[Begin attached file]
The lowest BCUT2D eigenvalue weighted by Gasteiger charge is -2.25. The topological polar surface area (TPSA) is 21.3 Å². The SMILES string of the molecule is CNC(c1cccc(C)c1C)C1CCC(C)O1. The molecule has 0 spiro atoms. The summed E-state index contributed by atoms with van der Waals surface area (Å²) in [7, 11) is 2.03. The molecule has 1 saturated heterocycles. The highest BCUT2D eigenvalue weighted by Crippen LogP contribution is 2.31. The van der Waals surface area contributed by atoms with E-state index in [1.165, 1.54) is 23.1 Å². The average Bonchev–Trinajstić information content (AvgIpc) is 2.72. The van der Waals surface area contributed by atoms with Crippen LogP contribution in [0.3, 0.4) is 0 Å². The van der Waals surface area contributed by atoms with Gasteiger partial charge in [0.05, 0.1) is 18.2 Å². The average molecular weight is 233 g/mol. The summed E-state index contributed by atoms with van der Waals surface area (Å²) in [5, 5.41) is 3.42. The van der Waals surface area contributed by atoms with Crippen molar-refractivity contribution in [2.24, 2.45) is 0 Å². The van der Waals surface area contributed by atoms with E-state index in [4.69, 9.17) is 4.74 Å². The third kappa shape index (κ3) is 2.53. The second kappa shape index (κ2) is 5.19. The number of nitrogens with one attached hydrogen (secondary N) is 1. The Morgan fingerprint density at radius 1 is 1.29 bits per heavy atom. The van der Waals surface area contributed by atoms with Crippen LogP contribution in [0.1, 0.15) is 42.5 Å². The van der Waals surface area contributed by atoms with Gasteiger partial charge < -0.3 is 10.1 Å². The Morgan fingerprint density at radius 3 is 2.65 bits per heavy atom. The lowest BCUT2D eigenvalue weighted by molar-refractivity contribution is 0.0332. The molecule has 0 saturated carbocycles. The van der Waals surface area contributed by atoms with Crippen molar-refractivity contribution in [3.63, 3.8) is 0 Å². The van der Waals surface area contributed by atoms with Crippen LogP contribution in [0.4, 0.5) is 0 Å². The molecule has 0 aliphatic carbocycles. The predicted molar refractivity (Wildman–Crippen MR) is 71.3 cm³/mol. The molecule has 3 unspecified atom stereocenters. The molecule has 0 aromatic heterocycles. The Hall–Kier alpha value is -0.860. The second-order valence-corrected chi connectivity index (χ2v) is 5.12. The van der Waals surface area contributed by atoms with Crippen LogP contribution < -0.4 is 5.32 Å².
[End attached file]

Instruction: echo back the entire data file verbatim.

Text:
The lowest BCUT2D eigenvalue weighted by Gasteiger charge is -2.25. The topological polar surface area (TPSA) is 21.3 Å². The SMILES string of the molecule is CNC(c1cccc(C)c1C)C1CCC(C)O1. The molecule has 0 spiro atoms. The summed E-state index contributed by atoms with van der Waals surface area (Å²) in [7, 11) is 2.03. The molecule has 1 saturated heterocycles. The highest BCUT2D eigenvalue weighted by Crippen LogP contribution is 2.31. The van der Waals surface area contributed by atoms with E-state index in [1.165, 1.54) is 23.1 Å². The average Bonchev–Trinajstić information content (AvgIpc) is 2.72. The van der Waals surface area contributed by atoms with Crippen LogP contribution in [0.3, 0.4) is 0 Å². The van der Waals surface area contributed by atoms with Gasteiger partial charge in [0.05, 0.1) is 18.2 Å². The average molecular weight is 233 g/mol. The summed E-state index contributed by atoms with van der Waals surface area (Å²) in [5, 5.41) is 3.42. The van der Waals surface area contributed by atoms with Crippen molar-refractivity contribution in [2.24, 2.45) is 0 Å². The van der Waals surface area contributed by atoms with E-state index in [4.69, 9.17) is 4.74 Å². The third kappa shape index (κ3) is 2.53. The second kappa shape index (κ2) is 5.19. The number of nitrogens with one attached hydrogen (secondary N) is 1. The Morgan fingerprint density at radius 1 is 1.29 bits per heavy atom. The van der Waals surface area contributed by atoms with Crippen LogP contribution in [0.1, 0.15) is 42.5 Å². The van der Waals surface area contributed by atoms with Gasteiger partial charge < -0.3 is 10.1 Å². The Morgan fingerprint density at radius 3 is 2.65 bits per heavy atom. The lowest BCUT2D eigenvalue weighted by molar-refractivity contribution is 0.0332. The molecule has 0 saturated carbocycles. The van der Waals surface area contributed by atoms with Crippen molar-refractivity contribution in [3.63, 3.8) is 0 Å². The van der Waals surface area contributed by atoms with Crippen LogP contribution in [0.4, 0.5) is 0 Å². The molecule has 0 aliphatic carbocycles. The predicted molar refractivity (Wildman–Crippen MR) is 71.3 cm³/mol. The molecule has 3 unspecified atom stereocenters. The molecule has 0 aromatic heterocycles. The Hall–Kier alpha value is -0.860. The second-order valence-corrected chi connectivity index (χ2v) is 5.12. The van der Waals surface area contributed by atoms with Crippen LogP contribution < -0.4 is 5.32 Å².